No real problem results from this, except that mathematicians tend to prefer defining things in terms of less-that-or-equal (because doing so implies certain things about join-like operations on ordered sets).

Sometimes people prove that a number must be zero by showing that the number is both positive and negative. If the "less than" definition is in place, this is a proof by contradiction (in other words, non-constructive. A computer can't do it). If the "less than or equal to" definition is in place, it is a direct proof (which a computer can do).

• (cs) in reply to Toddsa
Toddsa:
Hahaha I feel sorry for the person whom took over that code base.
I feel sorry for people who try to use whom but can't.
• (cs) in reply to Sutherlands
Sutherlands:
Toddsa:
Hahaha I feel sorry for the person whom took over that code base.
I feel sorry for people who try to use whom but can't.

Way to nit-pick on the ESL student...

• Anon (unregistered) in reply to Cap'n Spanky
Cap'n Spanky:
Anon:
I don't "do" PHP, but I'd propose a solution like this:
```public double safely_divideByZero(double numerator,double denominator)
{
if (denominator == 0)
return numerator / double.MinValue;    // close enough
return numerator / denominator
}
```
Isn't double.MinValue going to be something approaching negative infinity...which would result in
`numerator / -oo`
...which would result in a quotient approaching zero from the left?

Shit. I meant double.Epsilon (or equivalent in other languages). Smallest positive double value greater than zero.

Man I even fucked up by deliberate WTF, which is TRWTF.

• Pietje (unregistered) in reply to frits

I'm pretty sure this went into production because the guy spent so much time on it.

• (cs) in reply to C-Octothorpe
C-Octothorpe:
Sutherlands:
Toddsa:
Hahaha I feel sorry for the person whom took over that code base.
I feel sorry for people who try to use whom but can't.

Way to nit-pick on the ESL student...

Didn't realize it was an ESL.

Regardless, if you don't know when to use whom, just use who... that way you won't sound pretentious.

• Spoe (unregistered) in reply to Pr0gramm3r
Pr0gramm3r:
TRWTF is nobody here knows the correct solution to the problem,
` \$x/0 = INF `

\$x / 0 == undefined, not infinity. You can't even say the limit of \$x/\$n is infinity as \$n -> 0 because it's negative infinity coming from the negative side and positive infinity coming from the positive.

• Spoe (unregistered) in reply to Spoe
Spoe:
Pr0gramm3r:
TRWTF is nobody here knows the correct solution to the problem,
` \$x/0 = INF `

\$x / 0 == undefined, not infinity. You can't even say the limit of \$x/\$n is infinity as \$n -> 0 because it's negative infinity coming from the negative side and positive infinity coming from the positive.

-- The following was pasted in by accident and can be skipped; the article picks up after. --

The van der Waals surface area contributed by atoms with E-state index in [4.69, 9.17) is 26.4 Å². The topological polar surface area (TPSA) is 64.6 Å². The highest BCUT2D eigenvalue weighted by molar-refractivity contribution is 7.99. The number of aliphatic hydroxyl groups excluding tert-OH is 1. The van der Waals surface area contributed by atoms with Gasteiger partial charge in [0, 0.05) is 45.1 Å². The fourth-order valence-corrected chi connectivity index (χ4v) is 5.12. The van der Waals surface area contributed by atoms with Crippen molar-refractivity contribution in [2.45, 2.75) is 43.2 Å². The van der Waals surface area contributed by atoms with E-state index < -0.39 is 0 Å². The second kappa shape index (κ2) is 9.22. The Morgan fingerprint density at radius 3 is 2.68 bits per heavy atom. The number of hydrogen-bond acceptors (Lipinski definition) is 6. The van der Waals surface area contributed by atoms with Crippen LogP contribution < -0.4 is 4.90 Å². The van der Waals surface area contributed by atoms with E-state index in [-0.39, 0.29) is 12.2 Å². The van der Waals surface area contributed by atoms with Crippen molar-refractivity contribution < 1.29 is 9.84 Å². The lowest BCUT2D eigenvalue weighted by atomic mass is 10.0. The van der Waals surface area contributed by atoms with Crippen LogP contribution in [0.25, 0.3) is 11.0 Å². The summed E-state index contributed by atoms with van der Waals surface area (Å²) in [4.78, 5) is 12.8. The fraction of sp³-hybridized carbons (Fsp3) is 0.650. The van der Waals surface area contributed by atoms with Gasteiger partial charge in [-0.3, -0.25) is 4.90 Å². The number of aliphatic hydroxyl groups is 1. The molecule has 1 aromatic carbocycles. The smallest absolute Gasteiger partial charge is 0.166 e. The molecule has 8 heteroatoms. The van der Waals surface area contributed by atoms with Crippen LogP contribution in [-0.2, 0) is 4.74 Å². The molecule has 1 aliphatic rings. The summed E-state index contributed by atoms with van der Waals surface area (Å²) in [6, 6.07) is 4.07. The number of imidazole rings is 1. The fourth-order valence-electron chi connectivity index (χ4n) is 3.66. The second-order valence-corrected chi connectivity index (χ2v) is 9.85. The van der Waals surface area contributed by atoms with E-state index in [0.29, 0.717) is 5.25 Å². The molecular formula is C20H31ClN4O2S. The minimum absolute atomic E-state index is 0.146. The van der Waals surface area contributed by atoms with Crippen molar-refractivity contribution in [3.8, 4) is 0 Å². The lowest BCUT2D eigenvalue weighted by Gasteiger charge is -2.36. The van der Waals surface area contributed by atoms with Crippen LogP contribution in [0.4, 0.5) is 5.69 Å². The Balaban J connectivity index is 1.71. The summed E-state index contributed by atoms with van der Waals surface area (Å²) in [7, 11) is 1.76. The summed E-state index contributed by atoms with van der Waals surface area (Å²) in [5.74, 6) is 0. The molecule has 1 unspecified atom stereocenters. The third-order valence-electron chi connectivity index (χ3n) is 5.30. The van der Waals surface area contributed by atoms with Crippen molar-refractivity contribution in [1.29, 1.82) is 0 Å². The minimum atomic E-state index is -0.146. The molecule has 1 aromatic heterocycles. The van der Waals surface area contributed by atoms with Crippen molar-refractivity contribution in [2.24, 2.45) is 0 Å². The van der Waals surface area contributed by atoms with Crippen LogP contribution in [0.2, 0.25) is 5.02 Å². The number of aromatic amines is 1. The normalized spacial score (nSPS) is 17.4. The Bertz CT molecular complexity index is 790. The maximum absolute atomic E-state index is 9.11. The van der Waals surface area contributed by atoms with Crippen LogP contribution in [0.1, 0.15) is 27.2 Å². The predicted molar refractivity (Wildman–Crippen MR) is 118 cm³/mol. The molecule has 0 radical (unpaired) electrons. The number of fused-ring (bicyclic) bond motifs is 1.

Where \$x if positive, of course. If \$x is negative, it's the other way.

• Gabriel (unregistered) in reply to frits

[quote user="frits"][quote user="PHP God"]What's all this "we" shit? I can guarantee that no one else was involved in this work of art.[/quote] Work of art? How dare you compare this filth with the likes of cave paintings You do damage to true paleolithic art everywhere.

• coyo (unregistered) in reply to frits
frits:
PHP God:
```/* if the denominator == "php" we  can safely set the value of the denominator to "php"  */
/* if the denominator == TRUE we  can set the value of the denominator to TRUE  */
/* this part is clever, we  don't know which is the right answer, so we  can use a for loop to randomize */
/* we  don't want zero as the answer (back to square one if it is!)
so we  randomize from 0 to 2, but the for loop throws out results
that == 0 and makes it try again */
\$n = rand(0,2);
/* if the answer == 1, then we  set the denominator to 1, somewhat obvious here */
/* we  return as the result a simple division, except now we  can divide by zero without error */
```
.

What's all this "we" shit? I can guarantee that no one else was involved in this work of art.

I'm surprised the we isn't capitolized

• (cs)

I can't quite tell if people are trolling regarding what x/0 evaluates to or if they're just stupid.

Seriously people, it's not hard. It's undefined.

• Math Math Math (unregistered) in reply to The Ancient Programmer
The Ancient Programmer:
Justin:
Pr0gramm3r:
TRWTF is nobody here knows the correct solution to the problem,
` \$x/0 = INF `

By INF do you mean infinity? If so, then that is incorrect. Infinity is defined. We do not know what happens when something is divided by 0 therefore it is undefined.

Dividing by an increasinly smaller number gives an increasingly bigger answer until dividing by zero gives an answer of infinity.

Dividing zero by zero gives an undefined answer...

You've described taking the limit from above:

lim[a->0+] x/a = INF

This is nice if you're looking at it from a Calculus point of view. You can also come up with an answer for 0/0 in some cases using L'Hopital's Rule.

However, from an abstract algebra point of view, division is not an operator over the real numbers precisely because division by zero is undefined. Calculus tricks notwithstanding, poor old division still doesn't get to join the operator club.

• haero (unregistered) in reply to port22
port22:
I divided by zero and all I got was this lousy t-shirt.
FTFY
• (cs) in reply to hatterson
hatterson:
I can't quite tell if people are trolling regarding what x/0 evaluates to or if they're just stupid.
You seem to imply that these conditions are mutually-exclusive. Why is that?
• FuBar (unregistered) in reply to Sutherlands
Sutherlands:
C-Octothorpe:
Sutherlands:
Toddsa:
Hahaha I feel sorry for the person whom took over that code base.
I feel sorry for people who try to use whom but can't.
Way to nit-pick on the ESL student...
Didn't realize it was an ESL.

Regardless, if you don't know when to use whom, just use who... that way you won't sound pretentious.

Actually it's probably not an ESL. In my experience, other languages' speakers don't get as confused by declension as English's do, and they carry that awareness into their use of English. You don't catch native German speakers confusing wer, wessen, wem, wen (unless they're 2 years old). So I side with Sutherlands's original point.